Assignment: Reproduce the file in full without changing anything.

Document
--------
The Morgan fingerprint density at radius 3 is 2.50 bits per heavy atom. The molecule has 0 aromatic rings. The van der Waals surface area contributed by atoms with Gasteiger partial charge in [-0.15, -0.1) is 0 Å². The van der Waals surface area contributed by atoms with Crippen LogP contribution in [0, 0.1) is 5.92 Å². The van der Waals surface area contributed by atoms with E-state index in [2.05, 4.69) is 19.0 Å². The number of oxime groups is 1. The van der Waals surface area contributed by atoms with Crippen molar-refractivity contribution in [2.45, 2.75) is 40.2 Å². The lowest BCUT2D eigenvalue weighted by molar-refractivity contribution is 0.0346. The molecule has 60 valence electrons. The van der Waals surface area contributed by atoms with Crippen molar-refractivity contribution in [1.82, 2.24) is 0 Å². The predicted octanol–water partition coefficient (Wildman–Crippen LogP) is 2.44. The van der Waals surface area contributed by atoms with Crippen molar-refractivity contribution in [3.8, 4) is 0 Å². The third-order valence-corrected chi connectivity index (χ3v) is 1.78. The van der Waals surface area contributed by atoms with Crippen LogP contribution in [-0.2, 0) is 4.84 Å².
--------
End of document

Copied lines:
The Morgan fingerprint density at radius 3 is 2.50 bits per heavy atom. The molecule has 0 aromatic rings. The van der Waals surface area contributed by atoms with Gasteiger partial charge in [-0.15, -0.1) is 0 Å². The van der Waals surface area contributed by atoms with Crippen LogP contribution in [0, 0.1) is 5.92 Å². The van der Waals surface area contributed by atoms with E-state index in [2.05, 4.69) is 19.0 Å². The number of oxime groups is 1. The van der Waals surface area contributed by atoms with Crippen molar-refractivity contribution in [2.45, 2.75) is 40.2 Å². The lowest BCUT2D eigenvalue weighted by molar-refractivity contribution is 0.0346. The molecule has 60 valence electrons. The van der Waals surface area contributed by atoms with Crippen molar-refractivity contribution in [1.82, 2.24) is 0 Å². The predicted octanol–water partition coefficient (Wildman–Crippen LogP) is 2.44. The van der Waals surface area contributed by atoms with Crippen molar-refractivity contribution in [3.8, 4) is 0 Å². The third-order valence-corrected chi connectivity index (χ3v) is 1.78. The van der Waals surface area contributed by atoms with Crippen LogP contribution in [-0.2, 0) is 4.84 Å².